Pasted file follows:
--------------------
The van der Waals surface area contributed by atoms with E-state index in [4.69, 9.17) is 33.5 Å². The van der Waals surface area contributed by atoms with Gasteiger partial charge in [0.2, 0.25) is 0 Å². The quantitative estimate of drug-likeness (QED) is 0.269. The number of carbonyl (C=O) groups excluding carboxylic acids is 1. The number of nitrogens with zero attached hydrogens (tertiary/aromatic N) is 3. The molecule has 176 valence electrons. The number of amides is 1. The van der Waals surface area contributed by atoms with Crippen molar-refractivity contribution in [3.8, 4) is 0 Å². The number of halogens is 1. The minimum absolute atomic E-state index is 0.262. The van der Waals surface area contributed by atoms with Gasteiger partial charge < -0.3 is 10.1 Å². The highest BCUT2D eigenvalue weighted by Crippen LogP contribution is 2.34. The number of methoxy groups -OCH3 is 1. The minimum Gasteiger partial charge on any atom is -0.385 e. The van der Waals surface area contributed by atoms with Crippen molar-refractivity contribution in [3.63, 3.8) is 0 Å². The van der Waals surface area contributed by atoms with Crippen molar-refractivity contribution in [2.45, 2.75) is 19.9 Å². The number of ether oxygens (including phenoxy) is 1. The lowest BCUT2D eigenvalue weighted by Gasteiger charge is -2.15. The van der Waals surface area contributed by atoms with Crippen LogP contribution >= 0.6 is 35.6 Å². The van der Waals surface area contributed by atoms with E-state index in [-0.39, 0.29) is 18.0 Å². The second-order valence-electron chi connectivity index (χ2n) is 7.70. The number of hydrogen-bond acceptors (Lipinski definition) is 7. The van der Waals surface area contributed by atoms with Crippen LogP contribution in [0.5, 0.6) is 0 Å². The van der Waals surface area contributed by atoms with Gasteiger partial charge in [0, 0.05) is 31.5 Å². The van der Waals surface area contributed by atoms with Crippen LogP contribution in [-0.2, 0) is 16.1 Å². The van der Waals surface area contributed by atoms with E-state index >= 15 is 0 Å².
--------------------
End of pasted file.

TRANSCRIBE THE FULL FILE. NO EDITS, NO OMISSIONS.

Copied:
The van der Waals surface area contributed by atoms with E-state index in [4.69, 9.17) is 33.5 Å². The van der Waals surface area contributed by atoms with Gasteiger partial charge in [0.2, 0.25) is 0 Å². The quantitative estimate of drug-likeness (QED) is 0.269. The number of carbonyl (C=O) groups excluding carboxylic acids is 1. The number of nitrogens with zero attached hydrogens (tertiary/aromatic N) is 3. The molecule has 176 valence electrons. The number of amides is 1. The van der Waals surface area contributed by atoms with Crippen molar-refractivity contribution in [3.8, 4) is 0 Å². The number of halogens is 1. The minimum absolute atomic E-state index is 0.262. The van der Waals surface area contributed by atoms with Gasteiger partial charge < -0.3 is 10.1 Å². The highest BCUT2D eigenvalue weighted by Crippen LogP contribution is 2.34. The number of methoxy groups -OCH3 is 1. The minimum Gasteiger partial charge on any atom is -0.385 e. The van der Waals surface area contributed by atoms with Crippen molar-refractivity contribution in [3.63, 3.8) is 0 Å². The van der Waals surface area contributed by atoms with Crippen molar-refractivity contribution in [2.45, 2.75) is 19.9 Å². The number of ether oxygens (including phenoxy) is 1. The lowest BCUT2D eigenvalue weighted by Gasteiger charge is -2.15. The van der Waals surface area contributed by atoms with Crippen LogP contribution >= 0.6 is 35.6 Å². The van der Waals surface area contributed by atoms with E-state index in [-0.39, 0.29) is 18.0 Å². The second-order valence-electron chi connectivity index (χ2n) is 7.70. The number of hydrogen-bond acceptors (Lipinski definition) is 7. The van der Waals surface area contributed by atoms with Crippen LogP contribution in [0.5, 0.6) is 0 Å². The van der Waals surface area contributed by atoms with Gasteiger partial charge in [0, 0.05) is 31.5 Å². The van der Waals surface area contributed by atoms with Crippen LogP contribution in [-0.2, 0) is 16.1 Å². The van der Waals surface area contributed by atoms with E-state index >= 15 is 0 Å².